Below are the responses I've received so far to this morning's posting. I agree with those who suggest that laboratory design can go a long way towards addressing this issue, and like Stefan, I'm encouraging lab designers to include flush hoses at lab sinks as well as showers. However, there are a lot of labs without these. I'm thinking in terms of educating users to think in terms of staged decontamination as one person below suggests. Ultimately, the decision will be made by the people on the scene, and I hope to help them be ready to make a good decision. - Ralph From: "George H. Wahl, Jr."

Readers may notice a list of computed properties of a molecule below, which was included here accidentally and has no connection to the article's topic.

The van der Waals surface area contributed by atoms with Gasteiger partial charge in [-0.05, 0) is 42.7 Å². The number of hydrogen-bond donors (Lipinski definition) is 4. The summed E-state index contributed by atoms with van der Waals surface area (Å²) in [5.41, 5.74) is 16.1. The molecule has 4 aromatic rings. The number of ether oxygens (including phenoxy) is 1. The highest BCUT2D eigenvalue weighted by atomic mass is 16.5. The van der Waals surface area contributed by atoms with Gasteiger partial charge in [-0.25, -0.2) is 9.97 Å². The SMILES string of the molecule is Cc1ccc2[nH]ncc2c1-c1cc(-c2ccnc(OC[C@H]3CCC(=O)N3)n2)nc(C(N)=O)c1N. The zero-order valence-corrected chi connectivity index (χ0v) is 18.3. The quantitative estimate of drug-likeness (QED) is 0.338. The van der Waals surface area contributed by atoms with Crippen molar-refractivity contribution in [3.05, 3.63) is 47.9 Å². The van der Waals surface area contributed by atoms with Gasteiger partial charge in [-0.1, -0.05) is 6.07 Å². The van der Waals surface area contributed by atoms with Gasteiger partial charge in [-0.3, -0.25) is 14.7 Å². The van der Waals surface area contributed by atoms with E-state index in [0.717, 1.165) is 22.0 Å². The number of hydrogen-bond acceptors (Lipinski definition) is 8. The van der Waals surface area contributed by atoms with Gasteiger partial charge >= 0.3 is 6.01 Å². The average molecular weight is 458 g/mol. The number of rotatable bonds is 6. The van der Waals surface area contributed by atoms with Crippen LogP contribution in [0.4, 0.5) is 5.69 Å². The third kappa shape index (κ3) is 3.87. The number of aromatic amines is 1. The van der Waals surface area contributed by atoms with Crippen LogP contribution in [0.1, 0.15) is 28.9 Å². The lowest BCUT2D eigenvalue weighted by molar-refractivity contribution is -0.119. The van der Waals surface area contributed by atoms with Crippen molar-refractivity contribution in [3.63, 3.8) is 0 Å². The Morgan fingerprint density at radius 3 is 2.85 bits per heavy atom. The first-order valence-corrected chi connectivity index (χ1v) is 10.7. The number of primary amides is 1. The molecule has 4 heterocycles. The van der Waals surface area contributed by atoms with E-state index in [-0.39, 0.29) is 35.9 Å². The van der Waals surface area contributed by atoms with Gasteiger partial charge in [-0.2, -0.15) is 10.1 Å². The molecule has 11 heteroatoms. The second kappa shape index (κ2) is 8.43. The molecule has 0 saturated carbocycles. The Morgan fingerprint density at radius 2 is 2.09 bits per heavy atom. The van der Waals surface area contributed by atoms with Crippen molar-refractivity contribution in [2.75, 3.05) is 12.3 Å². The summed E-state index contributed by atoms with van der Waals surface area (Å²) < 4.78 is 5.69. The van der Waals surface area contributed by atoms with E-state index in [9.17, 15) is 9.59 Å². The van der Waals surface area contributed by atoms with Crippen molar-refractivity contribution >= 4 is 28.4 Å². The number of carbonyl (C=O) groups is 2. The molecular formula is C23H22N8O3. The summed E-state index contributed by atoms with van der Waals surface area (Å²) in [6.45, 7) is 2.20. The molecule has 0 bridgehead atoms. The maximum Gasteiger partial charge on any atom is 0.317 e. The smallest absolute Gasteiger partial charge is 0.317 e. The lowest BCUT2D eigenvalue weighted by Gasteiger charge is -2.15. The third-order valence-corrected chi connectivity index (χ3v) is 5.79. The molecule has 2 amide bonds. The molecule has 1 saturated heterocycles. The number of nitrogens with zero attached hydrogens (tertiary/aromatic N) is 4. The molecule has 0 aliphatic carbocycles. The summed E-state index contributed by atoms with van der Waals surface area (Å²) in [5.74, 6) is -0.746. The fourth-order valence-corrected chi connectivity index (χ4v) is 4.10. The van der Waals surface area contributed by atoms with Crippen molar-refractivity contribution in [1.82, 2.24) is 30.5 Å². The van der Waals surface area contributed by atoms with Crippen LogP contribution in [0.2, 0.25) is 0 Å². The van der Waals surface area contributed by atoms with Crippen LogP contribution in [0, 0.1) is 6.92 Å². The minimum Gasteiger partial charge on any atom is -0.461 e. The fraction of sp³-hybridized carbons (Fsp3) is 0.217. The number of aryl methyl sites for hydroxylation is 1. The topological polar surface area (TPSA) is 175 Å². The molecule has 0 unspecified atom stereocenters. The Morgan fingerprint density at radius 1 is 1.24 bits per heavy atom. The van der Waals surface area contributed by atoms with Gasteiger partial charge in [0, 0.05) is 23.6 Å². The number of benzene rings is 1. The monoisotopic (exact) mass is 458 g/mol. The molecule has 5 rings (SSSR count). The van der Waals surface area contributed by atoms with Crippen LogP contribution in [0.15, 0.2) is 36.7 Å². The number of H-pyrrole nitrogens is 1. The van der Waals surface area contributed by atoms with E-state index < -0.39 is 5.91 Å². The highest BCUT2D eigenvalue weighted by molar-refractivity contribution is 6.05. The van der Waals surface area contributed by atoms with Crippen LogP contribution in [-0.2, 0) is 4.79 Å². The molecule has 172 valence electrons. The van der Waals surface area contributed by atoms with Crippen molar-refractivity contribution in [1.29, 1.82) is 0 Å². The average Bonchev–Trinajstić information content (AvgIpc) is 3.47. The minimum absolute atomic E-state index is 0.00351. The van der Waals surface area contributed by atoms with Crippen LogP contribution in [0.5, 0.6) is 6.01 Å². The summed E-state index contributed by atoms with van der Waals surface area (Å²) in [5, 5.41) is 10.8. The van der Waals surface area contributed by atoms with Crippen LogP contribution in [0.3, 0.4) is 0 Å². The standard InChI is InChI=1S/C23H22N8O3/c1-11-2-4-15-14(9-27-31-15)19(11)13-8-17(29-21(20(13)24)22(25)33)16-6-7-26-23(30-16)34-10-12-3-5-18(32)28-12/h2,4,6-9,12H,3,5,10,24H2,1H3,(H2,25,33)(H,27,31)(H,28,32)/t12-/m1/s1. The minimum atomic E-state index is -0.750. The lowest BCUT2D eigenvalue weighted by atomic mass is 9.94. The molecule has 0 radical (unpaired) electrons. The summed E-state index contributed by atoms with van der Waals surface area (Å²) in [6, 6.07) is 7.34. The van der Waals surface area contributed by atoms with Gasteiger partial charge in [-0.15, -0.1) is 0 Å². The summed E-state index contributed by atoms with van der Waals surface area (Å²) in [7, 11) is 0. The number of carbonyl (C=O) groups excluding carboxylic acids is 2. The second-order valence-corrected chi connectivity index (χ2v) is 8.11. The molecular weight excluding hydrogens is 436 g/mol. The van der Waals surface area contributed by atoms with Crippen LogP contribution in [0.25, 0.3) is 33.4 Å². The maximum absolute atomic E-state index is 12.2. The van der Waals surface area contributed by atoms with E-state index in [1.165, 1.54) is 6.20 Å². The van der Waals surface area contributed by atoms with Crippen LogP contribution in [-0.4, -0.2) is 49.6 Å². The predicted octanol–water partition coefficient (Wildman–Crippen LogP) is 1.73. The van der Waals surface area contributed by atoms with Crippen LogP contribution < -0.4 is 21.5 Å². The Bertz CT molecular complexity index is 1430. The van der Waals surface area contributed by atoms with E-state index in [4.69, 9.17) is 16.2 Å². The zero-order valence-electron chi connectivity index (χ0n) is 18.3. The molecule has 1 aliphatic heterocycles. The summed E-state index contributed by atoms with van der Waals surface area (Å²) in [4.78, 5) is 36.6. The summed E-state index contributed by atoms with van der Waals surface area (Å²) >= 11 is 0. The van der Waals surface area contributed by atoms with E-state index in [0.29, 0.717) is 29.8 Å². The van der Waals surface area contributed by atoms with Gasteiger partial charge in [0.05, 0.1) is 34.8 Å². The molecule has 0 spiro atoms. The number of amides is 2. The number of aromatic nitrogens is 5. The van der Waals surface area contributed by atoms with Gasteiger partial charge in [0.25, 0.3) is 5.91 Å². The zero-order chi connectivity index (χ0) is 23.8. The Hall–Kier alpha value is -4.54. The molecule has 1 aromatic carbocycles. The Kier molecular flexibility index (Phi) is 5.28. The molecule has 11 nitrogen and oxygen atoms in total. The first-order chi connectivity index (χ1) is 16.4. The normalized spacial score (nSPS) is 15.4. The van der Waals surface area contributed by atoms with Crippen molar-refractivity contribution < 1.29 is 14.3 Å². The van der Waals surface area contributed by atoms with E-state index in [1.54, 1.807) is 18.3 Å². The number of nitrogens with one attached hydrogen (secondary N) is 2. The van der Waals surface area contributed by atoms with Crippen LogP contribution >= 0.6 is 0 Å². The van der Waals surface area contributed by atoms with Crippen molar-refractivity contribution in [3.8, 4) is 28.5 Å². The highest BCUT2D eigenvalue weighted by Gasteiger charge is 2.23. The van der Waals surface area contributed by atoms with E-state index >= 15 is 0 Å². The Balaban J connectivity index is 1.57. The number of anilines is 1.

Date: November 16, 2007 10:25:28 AM EST Subject: Re: [DCHAS-L] Safety shower guidelines? Ralph, I am surprised! The reactions suggest that folks believe lab facilities are more valuable than their own hide! And, this would make an ideal "Teaching Safety" presentation in Philadelphia. By that time you will have the full story, and recommendations to make. Just a thought, but a serious one. Real incidents immediately give extra importance to a safety topic as you know so well. Have a GREAT week-end. George == From: "Wawzyniecki Jr, Stefan" Date: November 16, 2007 10:34:26 AM EST Subject: RE: [DCHAS-L] Safety shower guidelines? When I evaluated our institution's compliance with eyewash/ safety shower requirements in labs a number of years ago, I made a point of recommending drench hoses at every sink, knowing that researchers would be more likely to use them on an affected part of their body, even if it is cold water, because they are in control of the drenching- showers are unforgiving in that respect. So although drench hoses do not meet ANSI standards, they are more likely to be used. The University accepted the reasoning. We have both installed in labs. -Stefan Wawzyniecki, CIH, CHMM Chemical Health & Safety UConn == From: ACTSNYC**At_Symbol_Here**cs.com Date: November 16, 2007 10:36:57 AM EST Subject: Re: [DCHAS-L] Safety shower guidelines? Locate the showers in places where damaging equipment and messing up the place are not going to happen. This has to be done in the planning phase. If the showers are an after thought, or if the architect is pressured to get too many things in the space, then this won't work. But this is an excellent point for me to consider as I do a lot of planning with architects and have never thought about this problem. Thanks. Monona Rossol, M.S., M.F.A., industrial hygienist Arts, Crafts & Theater Safety, Inc. and Safety Officer, United Scenic Artist's, Local USA829 International Alliance of Theatrical Stage Employes (IATSE) 181 Thompson St., #23 New York NY 10012-2586 212/777-0062 artscraftstheatersafety.org == From: "Hadden, Susan [PRDUS]" Date: November 16, 2007 10:41:39 AM EST Subject: RE: [DCHAS-L] Safety shower guidelines? At my site (large pharma R&D lab), we have seen similar behavior. People go to the bathrooms to wash up. So, we put drench hoses in the bathrooms. We still have drench hoses in the labs and showers in the doorways of the labs and we teach them to use those in our trainings, but the fact is, unless it is truly catastrophic, they will go the bathroom to rinse. We bowed to the reality of their behavior. - == From: "Yung Morgan" Date: November 16, 2007 10:51:11 AM EST Hi Ralph, Thanks for your message. We do automatically make the researchers go to the drench showers ASAP to decontaminate, but never did we realize other factors can prevent them from using the drenchshowers: 1. Modesty: to remove all clothing and stand under the shower was considered an ICK factor for our researchers 2. The temperature of the water: though not for newer showers the old ones tend to be running lots of cold water, thus freezing cold in the winter. 3. Lack of drains in our labs. This adds to the inconvenience of having splashing water onto equipment have kept researchers from liberally using lab showers. 4. We also recommended our new lab design to incorporate a safety shower in all bathrooms located close to the labs for the researchers to use for a much more thorough clean up and decontamination after the lab shower use. Again, sometimes the design architects will listen other times not so much. My thoughts only. Best wishes for a happy Thanksgiving to you and yours. Yung Morgan, MsPH Chemical Safety Industrial Hygiene Services Environmental Health and Safety 117 Draper hall UMASS,Amherst MA 01003 phone (413) 545-2682 Fax (413) 545-2600 email : pmorgan**At_Symbol_Here**ehs.umass.edu == From: "Haugen, Bob" Date: November 16, 2007 10:55:42 AM EST Subject: RE: [DCHAS-L] Safety shower guidelines? Good to think through these issues. Everyone has their own beliefs, but a piece of SAFETY EQUIPMENT like a safety shower (I design and test fume hoods) should NEVER be installed in a manner that means it cannot be freely used. Having to assess the "Seriousness" of exposure before using a shower and having to weigh this against the value of ceiling damage or equipment that will be damaged TAKES VALUABLE TIME!!!!! While my position may seem doctrinaire, older labs with marginal safety showers should have them removed and replaced with real ones. That's the latest from my ivory tower. Dr. Bob Kewaunee == From: "Phil Anderson" Date: November 16, 2007 11:08:42 AM EST Subject: RE: [DCHAS-L] Safety shower guidelines? Interesting responses, to say the least. The key here is that the safety showers must either be very poorly installed, or that they seem so to the most potentiial users. Next is that there MUST be some guidance for the treatment of emergencies (of all types, chemical contamination included). This must state that when chemical contamination occurs, that it must be handled at the FIRST opportunity, at least initially, not 4 floors of running to a "private" shower later. Anyone not comfortable with this idea needs to be accomodated by taking action to allow themselves the opportunity to become part of the planning committee. Then, if there indeed is some valid reason (including some, but not all of the ones noted), the responders need to see that their observations have been noted and action has taken place. Phil == From: "Clark, Richard C" Date: November 16, 2007 11:11:37 AM EST Subject: Safety Shower Guidance Ralph: Thanks for your continuing efforts at keeping these safety issues up on our radar screens. Usually I'm not a contributor to the discussion, but I find everyone's comments very helpful. Your techs have very real concerns. Safety shower areas are frequently encroached by equipment and furniture and it takes a lot of discipline to keep equipment and furniture a respectable distance in space-deprived labs. A number of their concerns might be addressed by a ring shower curtain that is partially open when not in use and can be pulled shut when need. This would control splashing and provide a modesty screen. Also, it would have the advantage of "marking" the safety shower territory, a visible area that would prevent space planners from getting instruments and furniture too close to the shower. It's amazing how invisible that shower head really is! As for use of the shower, not all water lines are running heated water and the chill and the hypothermia are risks most of us want to avoid. In our facility, we're only one floor away from a heated water bathroom-type shower. In our lab, I recommend a rinse for immediate decontamination and then, with assistance, move downstairs. I've also done away with using large quantities of hazardous materials by adjusting test methods. Spills, when they happen, are smaller and can usually be captured by the lab coat. The safety shower won't go away, but I'm trying to make its use infrequent enough to avoid the problems. Rick Clark Sr. Research Chemist Curwood, Inc. Oshkosh, WI == From: "Diane Amell" Date: November 16, 2007 12:31:37 PM EST Subject: Re: [DCHAS-L] Safety shower guidelines? I hate to say it, but I can appreciate what the technician was talking about. Years ago, in my pre-OSHA, pre-State of Minnesota days, I worked for a short time as a contract engineer in a lab. One day, I was rushing around trying to clean up and leave for an appointment, I was putting a bottle back into the overfilled flammable storage cabinet when another bottle fell out and hit the floor. I figured I just had a mess of acetone to clean up, until I noticed white smoke rising from the floor and my feet started burning. I took off the short distance to the emergency shower and turned it on as I removed my nylon stockings. Then I noticed that, since there wasn't a drain under the shower, that the water was heading directly for the mystery corrosive spilled on the floor. Not knowing what was going to happen when the water hit the mess, I abandoned the shower (without flushing thoroughly) and ran through the door to the next room to get absorbent. I made myself a miniature dam to keep the chemical and the water separated. Someone finally came into the lab and saw the mess and got the supervising chemist. They cleaned up the mess, with the lead researcher mumbling that I should have let the water run, not for my feet, but to dilute what turned out to be ethylenediamine. While they cleaned up the spill, they had me sit on the counter and soak my feet in a sink filled with water and diet cola. Eventually, I wandered out to the office area and talked someone into driving me to the emergency room, where I got hassled about insurance while my feet looked slightly like hamburger and hurt a great deal. Final diagnosis was first and second degree burns on the tops of both feet. After saying all that, here are a couple of things to consider: 1) Drench hoses are permitted under ANSI Z358.1-2004 only as support, rather than as a substitute, for plumbed and self-contained units. (The OSHA General Requirements for Dipping and Coating Operations, 29 CFR 1910.124, does permit them as a substitute, however.) 2) While ANSI doesn't require it, one may consider putting in a drain underneath to reduce or prevent water damage (see above). 3) Keep electrical and electronic equipment, samples or chemicals away from the shower or eyewash. (I realize that lab space is at a preminium, and that nature abhors a vacuum, but besides Ralph's experience, I can see someone with a corrosive in their eyes fumbling around the area, knocking stuff on the floor while groping their way blindly in search of the eyewash.) 4) It wouldn't hurt to find out what the lead researchers's attitudes and awareness are about safety and their employees (also see above). - Diane Amell, MNOSHA